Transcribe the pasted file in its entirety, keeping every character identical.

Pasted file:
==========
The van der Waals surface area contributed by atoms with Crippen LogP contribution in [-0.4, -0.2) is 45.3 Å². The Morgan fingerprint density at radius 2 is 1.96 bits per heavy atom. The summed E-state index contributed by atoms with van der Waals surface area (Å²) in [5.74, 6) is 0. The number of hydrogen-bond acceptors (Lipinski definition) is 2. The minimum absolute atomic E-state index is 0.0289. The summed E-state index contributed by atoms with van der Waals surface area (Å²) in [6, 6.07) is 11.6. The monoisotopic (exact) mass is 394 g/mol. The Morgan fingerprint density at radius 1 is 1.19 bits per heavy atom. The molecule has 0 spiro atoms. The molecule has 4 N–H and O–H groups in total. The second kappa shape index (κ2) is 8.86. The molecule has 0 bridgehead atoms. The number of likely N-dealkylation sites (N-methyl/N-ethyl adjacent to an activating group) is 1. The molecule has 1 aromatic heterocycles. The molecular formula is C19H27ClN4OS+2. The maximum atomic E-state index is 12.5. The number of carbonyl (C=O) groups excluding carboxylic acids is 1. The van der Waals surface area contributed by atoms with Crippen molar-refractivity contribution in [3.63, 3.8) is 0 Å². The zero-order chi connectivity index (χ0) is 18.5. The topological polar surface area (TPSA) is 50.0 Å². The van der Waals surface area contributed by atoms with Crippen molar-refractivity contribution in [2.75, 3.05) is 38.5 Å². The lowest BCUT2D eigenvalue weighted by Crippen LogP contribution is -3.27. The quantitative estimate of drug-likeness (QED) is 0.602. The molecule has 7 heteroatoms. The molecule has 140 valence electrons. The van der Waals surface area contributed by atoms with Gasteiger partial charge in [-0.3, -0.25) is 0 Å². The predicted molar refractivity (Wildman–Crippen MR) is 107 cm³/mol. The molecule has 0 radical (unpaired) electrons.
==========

The van der Waals surface area contributed by atoms with Crippen LogP contribution in [-0.4, -0.2) is 45.3 Å². The Morgan fingerprint density at radius 2 is 1.96 bits per heavy atom. The summed E-state index contributed by atoms with van der Waals surface area (Å²) in [5.74, 6) is 0. The number of hydrogen-bond acceptors (Lipinski definition) is 2. The minimum absolute atomic E-state index is 0.0289. The summed E-state index contributed by atoms with van der Waals surface area (Å²) in [6, 6.07) is 11.6. The monoisotopic (exact) mass is 394 g/mol. The Morgan fingerprint density at radius 1 is 1.19 bits per heavy atom. The molecule has 0 spiro atoms. The molecule has 4 N–H and O–H groups in total. The second kappa shape index (κ2) is 8.86. The molecule has 0 bridgehead atoms. The number of likely N-dealkylation sites (N-methyl/N-ethyl adjacent to an activating group) is 1. The molecule has 1 aromatic heterocycles. The molecular formula is C19H27ClN4OS+2. The maximum atomic E-state index is 12.5. The number of carbonyl (C=O) groups excluding carboxylic acids is 1. The van der Waals surface area contributed by atoms with Crippen molar-refractivity contribution in [3.63, 3.8) is 0 Å². The zero-order chi connectivity index (χ0) is 18.5. The topological polar surface area (TPSA) is 50.0 Å². The van der Waals surface area contributed by atoms with Crippen molar-refractivity contribution in [2.75, 3.05) is 38.5 Å². The lowest BCUT2D eigenvalue weighted by Crippen LogP contribution is -3.27. The quantitative estimate of drug-likeness (QED) is 0.602. The molecule has 7 heteroatoms. The molecule has 140 valence electrons. The van der Waals surface area contributed by atoms with Gasteiger partial charge in [-0.3, -0.25) is 0 Å². The predicted molar refractivity (Wildman–Crippen MR) is 107 cm³/mol. The molecule has 0 radical (unpaired) electrons.